I was so blown away by Joe’s eloquence, sensitivity and insight. I told him so. What a special person. I said my goodbyes to James and the staff. Curious, walking down the red cement steps, I felt just a bit elevated, like six inches higher. I’d been to a place of something of value. Then a thought popped into my head how I’d end this article. Pete Seeger, the great folksinger, on stage in a concert, was introducing the song, ‘We Shall Overcome,’ one of my all-time favorites. Pete said, (and I remember his words exactly) “If you want to get out of a pessimistic mood, go out and help someone (down in Birmingham, Alabama)” In small steps, I think my day was all about that.  Now here’s the website link. Enough said.



Calvin Schwartz  6-14-18   addiction


April 15, 2018

A Rutgers Journalistic Journey to Women Awareness Events: What 15 Days in a Life Can Teach. By Calvin Schwartz April 16, 2018

A Rutgers Journalistic Journey to Women Awareness Events: What 15 Days in a Life Can Teach.  By Calvin Schwartz  April 16, 2018












Panel discussion at Rutgers Hate Symposium



with with Houshang Parsa, Allison Antwi (Douglas Residential College) Prof Deborah Shuford, Calvin Schwartz, Jac Toporek, Dr. Felicia McGinty, Vice Chancellor Rutgers Student Affairs at Symposium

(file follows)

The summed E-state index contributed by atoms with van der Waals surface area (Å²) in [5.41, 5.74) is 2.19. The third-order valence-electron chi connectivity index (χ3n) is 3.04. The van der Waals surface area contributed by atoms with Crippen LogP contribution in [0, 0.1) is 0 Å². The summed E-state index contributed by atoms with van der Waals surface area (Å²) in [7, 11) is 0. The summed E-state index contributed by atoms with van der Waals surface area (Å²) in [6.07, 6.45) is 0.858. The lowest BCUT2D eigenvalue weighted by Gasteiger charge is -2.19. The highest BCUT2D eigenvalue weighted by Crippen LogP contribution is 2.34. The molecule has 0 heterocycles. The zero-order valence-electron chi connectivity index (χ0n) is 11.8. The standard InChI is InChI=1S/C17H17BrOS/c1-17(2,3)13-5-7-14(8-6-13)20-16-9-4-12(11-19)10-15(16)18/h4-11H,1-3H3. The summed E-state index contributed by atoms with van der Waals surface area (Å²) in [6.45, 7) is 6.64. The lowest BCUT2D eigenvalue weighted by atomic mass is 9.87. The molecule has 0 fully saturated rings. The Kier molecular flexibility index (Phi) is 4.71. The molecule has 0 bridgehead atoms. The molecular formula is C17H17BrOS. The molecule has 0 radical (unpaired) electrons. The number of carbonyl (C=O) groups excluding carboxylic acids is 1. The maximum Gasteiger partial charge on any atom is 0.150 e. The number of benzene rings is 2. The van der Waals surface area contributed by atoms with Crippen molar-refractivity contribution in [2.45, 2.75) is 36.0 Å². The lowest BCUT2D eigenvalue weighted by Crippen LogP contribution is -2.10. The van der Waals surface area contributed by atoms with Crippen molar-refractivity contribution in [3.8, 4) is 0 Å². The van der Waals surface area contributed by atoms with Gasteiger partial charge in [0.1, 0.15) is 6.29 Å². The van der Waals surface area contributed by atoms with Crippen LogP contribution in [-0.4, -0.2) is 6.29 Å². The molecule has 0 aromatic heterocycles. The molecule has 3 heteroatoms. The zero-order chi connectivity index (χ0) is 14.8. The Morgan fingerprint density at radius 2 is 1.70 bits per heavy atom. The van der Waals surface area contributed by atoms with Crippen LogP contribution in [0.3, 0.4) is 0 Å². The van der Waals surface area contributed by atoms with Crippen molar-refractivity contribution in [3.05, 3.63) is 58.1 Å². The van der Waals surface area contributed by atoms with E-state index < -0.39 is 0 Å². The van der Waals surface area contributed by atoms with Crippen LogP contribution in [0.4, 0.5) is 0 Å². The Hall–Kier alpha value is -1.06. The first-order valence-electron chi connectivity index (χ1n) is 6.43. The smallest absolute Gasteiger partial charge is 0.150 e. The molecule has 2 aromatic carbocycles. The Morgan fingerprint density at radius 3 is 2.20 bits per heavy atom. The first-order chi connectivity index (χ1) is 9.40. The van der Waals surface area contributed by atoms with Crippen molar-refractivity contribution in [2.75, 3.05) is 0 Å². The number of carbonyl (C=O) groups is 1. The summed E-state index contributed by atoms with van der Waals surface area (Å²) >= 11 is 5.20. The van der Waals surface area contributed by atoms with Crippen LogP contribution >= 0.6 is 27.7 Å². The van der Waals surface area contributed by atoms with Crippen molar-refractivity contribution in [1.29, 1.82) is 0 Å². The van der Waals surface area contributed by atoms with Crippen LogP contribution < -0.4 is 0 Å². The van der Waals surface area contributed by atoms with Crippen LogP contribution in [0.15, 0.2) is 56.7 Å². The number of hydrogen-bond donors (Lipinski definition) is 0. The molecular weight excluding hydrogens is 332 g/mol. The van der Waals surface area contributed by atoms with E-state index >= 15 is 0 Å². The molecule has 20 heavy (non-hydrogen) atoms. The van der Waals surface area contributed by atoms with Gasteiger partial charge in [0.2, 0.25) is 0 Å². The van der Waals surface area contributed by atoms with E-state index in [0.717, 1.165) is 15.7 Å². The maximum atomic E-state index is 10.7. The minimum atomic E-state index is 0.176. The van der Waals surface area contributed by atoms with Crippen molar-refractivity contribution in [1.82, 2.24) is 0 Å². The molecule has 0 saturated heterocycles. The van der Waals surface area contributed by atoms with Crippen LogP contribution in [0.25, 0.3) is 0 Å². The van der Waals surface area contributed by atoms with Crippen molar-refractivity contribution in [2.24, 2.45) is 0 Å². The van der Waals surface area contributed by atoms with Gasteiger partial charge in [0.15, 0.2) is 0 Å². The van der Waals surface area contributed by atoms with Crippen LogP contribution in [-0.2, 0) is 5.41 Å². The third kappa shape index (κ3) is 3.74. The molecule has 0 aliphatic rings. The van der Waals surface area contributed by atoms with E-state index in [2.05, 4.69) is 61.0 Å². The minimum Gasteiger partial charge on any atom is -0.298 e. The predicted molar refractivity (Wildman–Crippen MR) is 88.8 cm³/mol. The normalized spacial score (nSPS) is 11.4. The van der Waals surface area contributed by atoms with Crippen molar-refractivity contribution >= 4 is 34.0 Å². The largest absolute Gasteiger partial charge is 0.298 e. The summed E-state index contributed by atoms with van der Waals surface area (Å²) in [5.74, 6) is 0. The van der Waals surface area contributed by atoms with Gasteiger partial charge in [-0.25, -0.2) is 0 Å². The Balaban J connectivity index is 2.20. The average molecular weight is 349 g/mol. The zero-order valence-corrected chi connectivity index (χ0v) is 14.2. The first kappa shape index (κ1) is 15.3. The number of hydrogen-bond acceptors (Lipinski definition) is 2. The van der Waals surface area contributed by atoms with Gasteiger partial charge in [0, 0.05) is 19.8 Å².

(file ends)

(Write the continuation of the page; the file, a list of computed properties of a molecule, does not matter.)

I’ve had the hardest time (for the past two days) coming up with a title for this article. Usually titles are instantaneous for me. I need to make sure the title is understood. I’ve been privileged, with a little help from synchronicity, to have been present at special women’s events, which have fired my cerebral process, moved me up on the learning curves of awareness, sensitivity and knowledge.

Indeed, what an amazing 15 days; gifted to have absorbed, observed and learned. Cut to Tuesday March 27 at the Rutgers Business School for “A Presidential Symposium-Fighting Hate While Preserving Freedom: A Best Practices Forum.” The list of speakers beyond accomplished, from Jeh Johnson, Former U.S. Secretary of Homeland Security, Deborah Poritz, Former Chief Justice of the Supreme Court of New Jersey, Ronald K. Chen, Co-Dean Rutgers Law School, Mohammad Ali Chaudry, Co-Founder and President, Islamic Society of Basking Ridge, Rabbi Francine Roston, Kalispell, Montana, Imam Khalid Latif, Islamic Center at New York University, etc.

I sat for eight hours, taking notes, listening intently, dreaming of a time in the world, when hate is gone. We need to realize that we together are all that there is  to save our species. We’re all brothers and sisters on this insignificant speck of a planet in the middle of a complicated fragile universe and earth time is rapidly running out, passing the climatological and social tipping point.